On March 11, 1913, Malcolm Bell, Jr., the second child of Malcolm and Laura Palmer Bell was born in Savannah.
Malcolm was educated in Savannah and graduated from Savannah High School. He attended the University of North Carolina at Chapel Hill where in addition to academics he excelled in athletics and most notably in 1934 when he lettered as a senior fullback under Coach Carl “The Grey Fox” Snavely. After graduation Malcolm put the gridiron behind him to attend Rutgers University to study banking.
On July 23, 1936, Malcolm married Muriel Barrow, born on December 23, 1913, the daughter of Dr. Craig Barrow. It was the blending of two of Savannah’s most prominent families. They would have two sons, Malcolm Bell, III and Craig Barrow Bell.
In 1939, Malcolm and Muriel became involved with The Federal Writers’ Project, part of the Work Progress Administration designed to provide jobs for historians, teachers, writers, and librarians. Malcolm and Muriel, both photographers, were invited by Mary Granger, the District Supervisor, to take part in a project documenting the oral histories of elderly African Americans in coastal Georgia, many themselves former slaves. The result was Drums and Shadows, published in 1940.
When the United States entered World War II, so did Malcolm Bell, Jr. as a member of the United States Coast Guard. By 1944 Bell was Captain of a Coast Guard Freighter ferrying much needed supplies to troops in the Pacific.
Eventually Malcolm would return home to Muriel and to a career in banking as President, and later chairman, of the Savannah Bank and Trust, but the two would pursue their love of history as ardently as any career. Passionate about Georgia history in particular, Malcolm would eventually serve as President of the Georgia Historical Society, where he wrote extensively, contributing numerous articles to the Georgia Historical Quarterly. Malcolm also wrote several books including Savannah Ahoy (1959) and Major Butler’s Legacy: Five Generations of a Slaveholding Family (1987).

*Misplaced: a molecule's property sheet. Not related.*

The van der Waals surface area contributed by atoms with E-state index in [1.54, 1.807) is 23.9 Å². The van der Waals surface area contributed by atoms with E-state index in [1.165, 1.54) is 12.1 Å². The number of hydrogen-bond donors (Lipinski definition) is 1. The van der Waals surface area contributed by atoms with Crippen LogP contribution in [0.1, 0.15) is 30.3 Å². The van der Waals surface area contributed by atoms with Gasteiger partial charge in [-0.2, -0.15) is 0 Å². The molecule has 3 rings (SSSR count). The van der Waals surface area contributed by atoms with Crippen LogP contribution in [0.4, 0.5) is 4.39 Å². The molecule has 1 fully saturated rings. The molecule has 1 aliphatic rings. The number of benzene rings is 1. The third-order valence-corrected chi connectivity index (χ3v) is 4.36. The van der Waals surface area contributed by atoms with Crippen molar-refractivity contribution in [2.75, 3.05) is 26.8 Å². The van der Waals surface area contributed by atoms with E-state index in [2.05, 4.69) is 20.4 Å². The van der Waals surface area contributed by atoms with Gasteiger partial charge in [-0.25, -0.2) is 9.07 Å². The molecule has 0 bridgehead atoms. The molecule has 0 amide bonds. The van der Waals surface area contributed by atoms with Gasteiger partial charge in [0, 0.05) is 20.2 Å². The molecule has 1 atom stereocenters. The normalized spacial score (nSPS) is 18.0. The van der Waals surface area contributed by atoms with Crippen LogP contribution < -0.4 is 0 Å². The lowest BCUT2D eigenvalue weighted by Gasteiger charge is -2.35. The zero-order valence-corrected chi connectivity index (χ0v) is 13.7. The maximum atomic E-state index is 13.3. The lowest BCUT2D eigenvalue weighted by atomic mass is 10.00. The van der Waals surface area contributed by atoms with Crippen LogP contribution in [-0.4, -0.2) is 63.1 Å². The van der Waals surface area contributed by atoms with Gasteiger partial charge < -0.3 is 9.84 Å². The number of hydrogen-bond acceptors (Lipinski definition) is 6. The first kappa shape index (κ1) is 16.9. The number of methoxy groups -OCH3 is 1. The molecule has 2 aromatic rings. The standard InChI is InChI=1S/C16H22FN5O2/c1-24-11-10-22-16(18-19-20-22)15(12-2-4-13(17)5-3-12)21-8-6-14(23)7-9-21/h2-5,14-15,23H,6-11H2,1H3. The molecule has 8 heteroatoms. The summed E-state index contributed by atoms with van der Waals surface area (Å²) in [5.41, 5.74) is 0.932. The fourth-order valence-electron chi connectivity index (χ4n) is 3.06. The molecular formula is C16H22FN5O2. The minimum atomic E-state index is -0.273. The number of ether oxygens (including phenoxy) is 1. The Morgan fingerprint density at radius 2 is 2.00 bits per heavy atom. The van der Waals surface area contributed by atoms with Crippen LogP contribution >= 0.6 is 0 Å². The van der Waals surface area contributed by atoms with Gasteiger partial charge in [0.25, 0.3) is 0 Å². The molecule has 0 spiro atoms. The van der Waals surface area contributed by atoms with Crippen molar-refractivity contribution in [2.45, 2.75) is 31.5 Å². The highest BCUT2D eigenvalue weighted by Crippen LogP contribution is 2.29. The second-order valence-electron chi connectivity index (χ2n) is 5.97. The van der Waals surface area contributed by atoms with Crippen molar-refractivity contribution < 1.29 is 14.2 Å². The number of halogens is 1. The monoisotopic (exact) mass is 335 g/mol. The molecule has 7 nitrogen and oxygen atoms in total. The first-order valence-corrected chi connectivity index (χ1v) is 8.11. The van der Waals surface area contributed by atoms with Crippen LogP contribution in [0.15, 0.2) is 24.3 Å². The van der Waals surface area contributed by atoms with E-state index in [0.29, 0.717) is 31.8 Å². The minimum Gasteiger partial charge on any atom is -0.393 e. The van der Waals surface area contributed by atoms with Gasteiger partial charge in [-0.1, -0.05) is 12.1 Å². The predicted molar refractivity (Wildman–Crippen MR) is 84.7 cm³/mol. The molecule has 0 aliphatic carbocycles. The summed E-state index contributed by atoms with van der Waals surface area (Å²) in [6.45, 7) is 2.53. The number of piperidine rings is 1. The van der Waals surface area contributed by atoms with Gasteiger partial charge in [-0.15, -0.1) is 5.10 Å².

In 1982 Malcolm received the Freedom Fund Award from the NAACP. He received the Governor’s Award in the Humanities in 1991, and the GHS John Macpherson Berrien Award for lifetime achievement in 2000. In 1992, GHS established the Malcolm Bell, Jr. and Muriel Barrow Bell Award. Given annually, it is the highest publication award given by the Society in recognition of the best book on Georgia history published the previous year.
Malcolm Bell, Jr. died October 22, 2001, age 88, in Hendersonville, North Carolina. Muriel Barrow Bell died December 3, 2011, age 97.
The Malcolm Bell, Jr. Fund was established in 2002 in memory of Mr. Bell via a bequest from his estate and a transfer from the General Endowment Fund to ensure that his love of Georgia history will continue in perpetuity.